Managing Diabetes – Five Points Eating Plan

4 mins read
fruits and vegetables in diabetes management
This image is for illustrative purpose only. Make your diet plan consulting with your physician.

Choosing the right diet is a vital part of managing diabetes. A healthy diet will help you to control your blood glucose levels, cholesterol, blood pressure, and weight. It will also help to improve
your energy levels, digestion, and immunity. The good news is that eating well when you have diabetes doesn’t have to be boring or hard work and you don’t have to miss out on the foods you enjoy. There are five areas of your diet where you can boost your health and well-being by making a few changes.

Eat more fruit and vegetables

Fruit and vegetables are the cornerstone of a healthy diabetes eating plan. They provide vitamins, minerals, and phytochemicals which, among other benefits, will help to keep your heart and eyes healthy; potassium, which helps to lower blood pressure; and dietary fiber, which encourages the digestive system to function smoothly.

Choose the right carbohydrates

Carbohydrates are converted into glucose, which causes the level of blood glucose to rise. The level to which it rises and the length of time it remains high depend on the type and amount of carbohydrates that you eat. Certain carbohydrates are digested more slowly than others, keeping blood glucose levels even and sustaining energy levels. Understanding the effect of carbohydrates on blood glucose levels is the key to living with diabetes.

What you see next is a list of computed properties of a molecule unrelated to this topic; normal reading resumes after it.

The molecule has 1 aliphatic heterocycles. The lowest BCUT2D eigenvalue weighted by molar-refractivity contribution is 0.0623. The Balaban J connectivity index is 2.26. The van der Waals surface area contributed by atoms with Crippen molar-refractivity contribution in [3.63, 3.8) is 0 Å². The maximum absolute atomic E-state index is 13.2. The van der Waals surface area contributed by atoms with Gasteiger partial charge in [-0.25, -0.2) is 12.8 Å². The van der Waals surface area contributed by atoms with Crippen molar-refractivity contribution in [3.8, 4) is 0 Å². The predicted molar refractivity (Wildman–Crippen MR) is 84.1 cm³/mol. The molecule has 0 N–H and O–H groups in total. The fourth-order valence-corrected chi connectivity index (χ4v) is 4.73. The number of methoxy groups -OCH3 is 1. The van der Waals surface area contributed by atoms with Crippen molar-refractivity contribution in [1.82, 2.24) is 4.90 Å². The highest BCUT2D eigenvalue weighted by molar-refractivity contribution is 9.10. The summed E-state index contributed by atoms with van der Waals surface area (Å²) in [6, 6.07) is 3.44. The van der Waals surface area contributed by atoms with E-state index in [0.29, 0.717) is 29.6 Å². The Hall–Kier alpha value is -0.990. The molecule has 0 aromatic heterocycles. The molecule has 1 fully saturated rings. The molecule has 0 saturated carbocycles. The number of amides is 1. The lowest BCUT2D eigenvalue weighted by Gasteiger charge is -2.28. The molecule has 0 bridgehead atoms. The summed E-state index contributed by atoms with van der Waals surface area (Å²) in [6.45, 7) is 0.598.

Swap bad fats for good

Reduce your intake of ‘bad fats’—saturated fats and trans fats—which increase the risk of heart disease and stroke. Eat more “good fats”, such as unsaturated oils, which have a protective effect.

Replace salt with good flavorings

A diet high in sodium is believed to be a major factor in the development of high blood pressure—something that people with diabetes are at greater risk of. Experts suggest that reducing our intake of sodium to no more than 2.4g a day can reduce the risk of stroke or heart attack by a quarter. Instead of relying on salt to make food tasty, use other ways to add flavor.

Lower your sugar intake

Sugar provides what nutritionists call ’empty calories’—calories that provide nothing in the way of protein, fiber, vitamins, or minerals and so offer no health benefit. Eating large amounts of sugar will cause your blood glucose levels to rise and in the longer term can lead to weight gain. You do not need to avoid sugar completely, but cut back on it as much as possible and try other ways to sweeten food.

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